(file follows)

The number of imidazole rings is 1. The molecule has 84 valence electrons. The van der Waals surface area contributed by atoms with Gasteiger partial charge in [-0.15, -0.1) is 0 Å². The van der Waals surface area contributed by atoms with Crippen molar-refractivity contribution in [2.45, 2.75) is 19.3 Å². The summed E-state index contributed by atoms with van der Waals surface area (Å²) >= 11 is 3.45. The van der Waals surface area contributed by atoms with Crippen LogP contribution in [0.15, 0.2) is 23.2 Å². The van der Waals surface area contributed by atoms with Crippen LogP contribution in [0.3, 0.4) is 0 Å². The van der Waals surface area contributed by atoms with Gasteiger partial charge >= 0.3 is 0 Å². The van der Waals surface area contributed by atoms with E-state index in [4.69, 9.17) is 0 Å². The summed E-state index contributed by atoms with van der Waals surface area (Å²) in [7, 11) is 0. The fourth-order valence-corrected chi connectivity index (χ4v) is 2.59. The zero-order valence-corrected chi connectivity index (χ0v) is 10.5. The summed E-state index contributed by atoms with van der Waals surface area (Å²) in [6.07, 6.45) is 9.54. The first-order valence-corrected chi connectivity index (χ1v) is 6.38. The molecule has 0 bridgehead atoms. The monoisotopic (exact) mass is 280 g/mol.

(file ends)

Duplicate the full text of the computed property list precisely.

The number of imidazole rings is 1. The molecule has 84 valence electrons. The van der Waals surface area contributed by atoms with Gasteiger partial charge in [-0.15, -0.1) is 0 Å². The van der Waals surface area contributed by atoms with Crippen molar-refractivity contribution in [2.45, 2.75) is 19.3 Å². The summed E-state index contributed by atoms with van der Waals surface area (Å²) >= 11 is 3.45. The van der Waals surface area contributed by atoms with Crippen LogP contribution in [0.15, 0.2) is 23.2 Å². The van der Waals surface area contributed by atoms with Crippen LogP contribution in [0.3, 0.4) is 0 Å². The van der Waals surface area contributed by atoms with Gasteiger partial charge >= 0.3 is 0 Å². The van der Waals surface area contributed by atoms with E-state index in [4.69, 9.17) is 0 Å². The summed E-state index contributed by atoms with van der Waals surface area (Å²) in [7, 11) is 0. The fourth-order valence-corrected chi connectivity index (χ4v) is 2.59. The zero-order valence-corrected chi connectivity index (χ0v) is 10.5. The summed E-state index contributed by atoms with van der Waals surface area (Å²) in [6.07, 6.45) is 9.54. The first-order valence-corrected chi connectivity index (χ1v) is 6.38. The molecule has 0 bridgehead atoms. The monoisotopic (exact) mass is 280 g/mol.